Patrick Peterson will likely be going to his first free agency this year after reports of the Cardinals asking him to take a pay cut have surfaced. He is sure to bring in many suitors just based on name value alone, but how much attention should Pat Pete receive? After all, he is on the wrong side of thirty and hasn’t seen a Pro Bowl in either of the last 2 seasons after going to 8 straight and garnering 3 First-Team All-Pro recognitions. Is Peterson really worth another $14 million per year salary?
If you look at some of the other names at the $14 million mark, it is questionable at best if Patrick belongs. Names like Trae Waynes, Marcus Peters, and Stephon Gilmore leave no firm answer, however one thing must be taken into account first and foremost: his age. Pat Pete will be turning 31 next season and for a corner, that is getting old and some drop-off in his play is expected.
However, Peterson has shown little drop-off in his last two seasons, still getting multiple interceptions per year and not posting any missed games due to injury (he missed six in 2019 for violating league policy). In fact, his tackle numbers actually increased from some of his younger days. The issues are in his completion percentage and QBR allowed. He allowed over 60% of passes completed and almost 100 passer rating. These numbers are similar to Kyle Fuller ($14 million a year) and Malcolm Butler ($12.25 million a year) who were both younger than Peterson at the age of their signings, both being 27.
Another thing to account for is the teams who need a corner and would be able to pay Patrick Peterson with the reduced cap space. Currently only about half of NFL teams have enough cap space to afford him, but some of my favorite landing spots are the Cowboys, Football Team, Jaguars, or Jets.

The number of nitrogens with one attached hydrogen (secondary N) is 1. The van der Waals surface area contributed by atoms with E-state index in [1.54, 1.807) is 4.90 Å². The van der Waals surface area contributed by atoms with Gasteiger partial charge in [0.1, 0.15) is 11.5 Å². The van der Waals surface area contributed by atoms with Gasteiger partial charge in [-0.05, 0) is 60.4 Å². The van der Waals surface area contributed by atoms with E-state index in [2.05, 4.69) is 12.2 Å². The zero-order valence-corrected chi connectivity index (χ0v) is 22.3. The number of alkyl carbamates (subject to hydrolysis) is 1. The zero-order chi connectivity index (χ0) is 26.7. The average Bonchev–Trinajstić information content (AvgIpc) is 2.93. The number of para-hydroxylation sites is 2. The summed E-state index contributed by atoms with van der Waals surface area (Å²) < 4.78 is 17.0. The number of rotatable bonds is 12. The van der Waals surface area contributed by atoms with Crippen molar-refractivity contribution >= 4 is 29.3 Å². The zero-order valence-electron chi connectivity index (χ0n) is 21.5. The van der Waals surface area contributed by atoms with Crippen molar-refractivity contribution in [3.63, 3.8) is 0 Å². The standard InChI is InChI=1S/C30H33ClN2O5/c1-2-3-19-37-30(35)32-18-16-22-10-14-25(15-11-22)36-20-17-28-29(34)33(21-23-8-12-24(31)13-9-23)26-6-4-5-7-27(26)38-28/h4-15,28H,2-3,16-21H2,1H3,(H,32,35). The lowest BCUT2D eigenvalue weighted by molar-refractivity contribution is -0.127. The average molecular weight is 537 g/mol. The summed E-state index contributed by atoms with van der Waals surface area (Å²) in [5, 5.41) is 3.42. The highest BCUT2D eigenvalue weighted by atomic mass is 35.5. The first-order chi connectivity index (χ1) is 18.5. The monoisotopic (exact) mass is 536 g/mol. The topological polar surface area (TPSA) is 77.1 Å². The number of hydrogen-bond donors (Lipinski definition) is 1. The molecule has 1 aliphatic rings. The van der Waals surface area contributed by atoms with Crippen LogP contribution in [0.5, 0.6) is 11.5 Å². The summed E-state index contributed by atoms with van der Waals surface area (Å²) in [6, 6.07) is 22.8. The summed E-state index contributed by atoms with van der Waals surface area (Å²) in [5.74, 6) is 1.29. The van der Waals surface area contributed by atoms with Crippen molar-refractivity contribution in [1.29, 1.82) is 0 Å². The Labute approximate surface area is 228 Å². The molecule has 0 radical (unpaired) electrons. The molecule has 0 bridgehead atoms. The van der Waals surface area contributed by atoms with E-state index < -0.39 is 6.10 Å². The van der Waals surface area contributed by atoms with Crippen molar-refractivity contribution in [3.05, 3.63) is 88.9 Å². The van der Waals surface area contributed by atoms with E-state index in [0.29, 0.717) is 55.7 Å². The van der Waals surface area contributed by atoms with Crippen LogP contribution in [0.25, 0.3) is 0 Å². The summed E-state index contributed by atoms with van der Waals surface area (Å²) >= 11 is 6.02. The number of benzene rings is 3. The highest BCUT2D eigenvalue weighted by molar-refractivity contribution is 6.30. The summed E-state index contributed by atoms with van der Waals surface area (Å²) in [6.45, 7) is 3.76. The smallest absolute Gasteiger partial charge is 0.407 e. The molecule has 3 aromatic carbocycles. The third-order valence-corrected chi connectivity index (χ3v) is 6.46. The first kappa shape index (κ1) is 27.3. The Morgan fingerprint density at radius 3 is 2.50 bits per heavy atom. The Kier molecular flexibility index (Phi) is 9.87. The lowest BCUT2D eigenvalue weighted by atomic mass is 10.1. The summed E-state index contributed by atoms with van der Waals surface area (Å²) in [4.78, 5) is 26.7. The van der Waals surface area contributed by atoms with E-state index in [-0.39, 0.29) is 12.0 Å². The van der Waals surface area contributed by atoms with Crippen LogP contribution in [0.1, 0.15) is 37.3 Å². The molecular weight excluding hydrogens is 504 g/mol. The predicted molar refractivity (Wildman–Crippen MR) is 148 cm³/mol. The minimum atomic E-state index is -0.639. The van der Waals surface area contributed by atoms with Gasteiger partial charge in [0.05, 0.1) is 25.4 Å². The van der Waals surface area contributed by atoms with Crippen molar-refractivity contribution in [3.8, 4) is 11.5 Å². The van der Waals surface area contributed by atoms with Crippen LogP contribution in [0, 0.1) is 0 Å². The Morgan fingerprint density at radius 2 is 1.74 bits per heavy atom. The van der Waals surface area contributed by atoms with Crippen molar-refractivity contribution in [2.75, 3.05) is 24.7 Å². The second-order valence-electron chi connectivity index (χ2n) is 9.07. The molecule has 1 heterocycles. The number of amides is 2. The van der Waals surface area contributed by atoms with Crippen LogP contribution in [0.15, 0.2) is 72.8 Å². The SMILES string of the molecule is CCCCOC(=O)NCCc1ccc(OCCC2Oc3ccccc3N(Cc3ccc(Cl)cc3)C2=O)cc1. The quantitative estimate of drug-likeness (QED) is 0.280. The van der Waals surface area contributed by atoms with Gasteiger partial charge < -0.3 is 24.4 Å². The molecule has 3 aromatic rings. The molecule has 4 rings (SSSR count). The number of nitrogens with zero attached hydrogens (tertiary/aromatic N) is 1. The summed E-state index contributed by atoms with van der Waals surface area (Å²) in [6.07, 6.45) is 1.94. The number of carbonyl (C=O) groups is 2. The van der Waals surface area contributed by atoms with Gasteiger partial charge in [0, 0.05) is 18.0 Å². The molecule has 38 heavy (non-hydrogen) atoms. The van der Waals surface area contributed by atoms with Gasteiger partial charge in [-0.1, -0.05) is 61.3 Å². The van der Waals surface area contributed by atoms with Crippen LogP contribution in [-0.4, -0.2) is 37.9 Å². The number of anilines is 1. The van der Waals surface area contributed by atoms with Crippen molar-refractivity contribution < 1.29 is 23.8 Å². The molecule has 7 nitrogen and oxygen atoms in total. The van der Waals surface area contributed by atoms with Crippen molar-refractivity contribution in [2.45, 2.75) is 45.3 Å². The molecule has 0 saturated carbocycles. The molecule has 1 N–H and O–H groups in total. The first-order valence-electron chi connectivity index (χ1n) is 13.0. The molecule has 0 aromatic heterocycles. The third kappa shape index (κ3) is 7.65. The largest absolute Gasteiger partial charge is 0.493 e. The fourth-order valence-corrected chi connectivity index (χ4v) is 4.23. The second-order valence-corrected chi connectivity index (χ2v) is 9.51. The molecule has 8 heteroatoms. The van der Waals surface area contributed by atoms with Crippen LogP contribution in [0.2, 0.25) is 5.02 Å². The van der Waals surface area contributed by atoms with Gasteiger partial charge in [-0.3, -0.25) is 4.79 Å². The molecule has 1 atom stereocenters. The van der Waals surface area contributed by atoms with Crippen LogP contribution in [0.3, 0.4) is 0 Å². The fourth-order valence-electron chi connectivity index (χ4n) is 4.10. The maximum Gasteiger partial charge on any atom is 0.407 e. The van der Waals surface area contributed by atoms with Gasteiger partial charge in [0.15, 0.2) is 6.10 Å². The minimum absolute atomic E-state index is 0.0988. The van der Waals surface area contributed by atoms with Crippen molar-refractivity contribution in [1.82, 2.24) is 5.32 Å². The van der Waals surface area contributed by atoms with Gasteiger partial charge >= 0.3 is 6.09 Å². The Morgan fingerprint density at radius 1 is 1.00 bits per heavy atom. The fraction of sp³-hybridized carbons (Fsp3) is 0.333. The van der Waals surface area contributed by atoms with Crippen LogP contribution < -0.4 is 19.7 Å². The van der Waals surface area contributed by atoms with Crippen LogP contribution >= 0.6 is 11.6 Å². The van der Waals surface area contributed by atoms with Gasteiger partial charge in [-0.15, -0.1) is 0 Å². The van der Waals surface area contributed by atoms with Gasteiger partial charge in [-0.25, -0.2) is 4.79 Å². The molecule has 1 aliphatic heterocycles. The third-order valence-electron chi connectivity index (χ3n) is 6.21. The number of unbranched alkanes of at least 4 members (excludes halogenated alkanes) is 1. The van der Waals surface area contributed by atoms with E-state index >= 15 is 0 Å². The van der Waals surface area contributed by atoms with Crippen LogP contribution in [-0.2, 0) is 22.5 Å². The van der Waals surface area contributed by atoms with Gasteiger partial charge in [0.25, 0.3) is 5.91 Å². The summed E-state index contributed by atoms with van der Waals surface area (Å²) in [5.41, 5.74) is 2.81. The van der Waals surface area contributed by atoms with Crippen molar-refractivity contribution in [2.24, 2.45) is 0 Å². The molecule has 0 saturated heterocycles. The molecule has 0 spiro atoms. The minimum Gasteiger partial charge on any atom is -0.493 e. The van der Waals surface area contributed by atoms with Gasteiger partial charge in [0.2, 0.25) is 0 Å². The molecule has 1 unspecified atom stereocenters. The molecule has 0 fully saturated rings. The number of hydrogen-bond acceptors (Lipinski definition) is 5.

The Cowboys have been needing a corner ever since letting go of Byron Jones last year and while the drafting of Trevon Diggs helped, Dallas ranked 11th in pass yards allowed per game. This could be improved and likely should be in a division with some subpar quarterback play. The Cowboys currently have $19 million in open cap and have to resign Dak Prescott among others but if they could squeeze in his contract, Pat Pete should have easy pickings from Daniel Jones, Jalen Hurts, and Taylor Heinicke.
The Football Team also has the advantage of poor quarterback play in the division although they will most likely have to play Dak twice a year as well. However, Peterson would have a strong defense built around him. Washington boasted the third-best passing defense last year. Adding another defender may seem like overkill but getting another corner to play across from Kendall Fuller may be enough to push the defense to #1 and back into the playoffs.
The Jaguars may be the most likely to get Patrick Peterson just based on the amount of cap room they have and the gaping hole at corner after Jalen Ramsey‘s departure. While he may only be good for a few more years, he could hopefully help mentor C.J Henderson after his lackluster rookie year. If he signs with Jacksonville, Peterson would hopefully help the Jags get back on their feet and away from their low rated pass defense.
Lastly, the Jets, whose cornerback core has been a joke since they paid Trumaine Johnson his massive contract. They have so many needs but corner has to be one of their largest, especially with star safety Jamal Adams gone too. They have the money to make a good offer and need a player for the defense to be led by.
In the end, it will most likely come down to money with Peterson. He should expect a hefty pay-day at a little under his ask, I would assume $10-13 million. Time will tell if the vet finds the money he wants or not, but in a year with lowered cap, it may have just been the wrong time for him. Where he ends up remains to be seen but what is certain is that he will have an impact wherever he goes. It will be extremely interesting to see how the Patrick Peterson situation plays out as the NFL’s free agency period starts on March 15.
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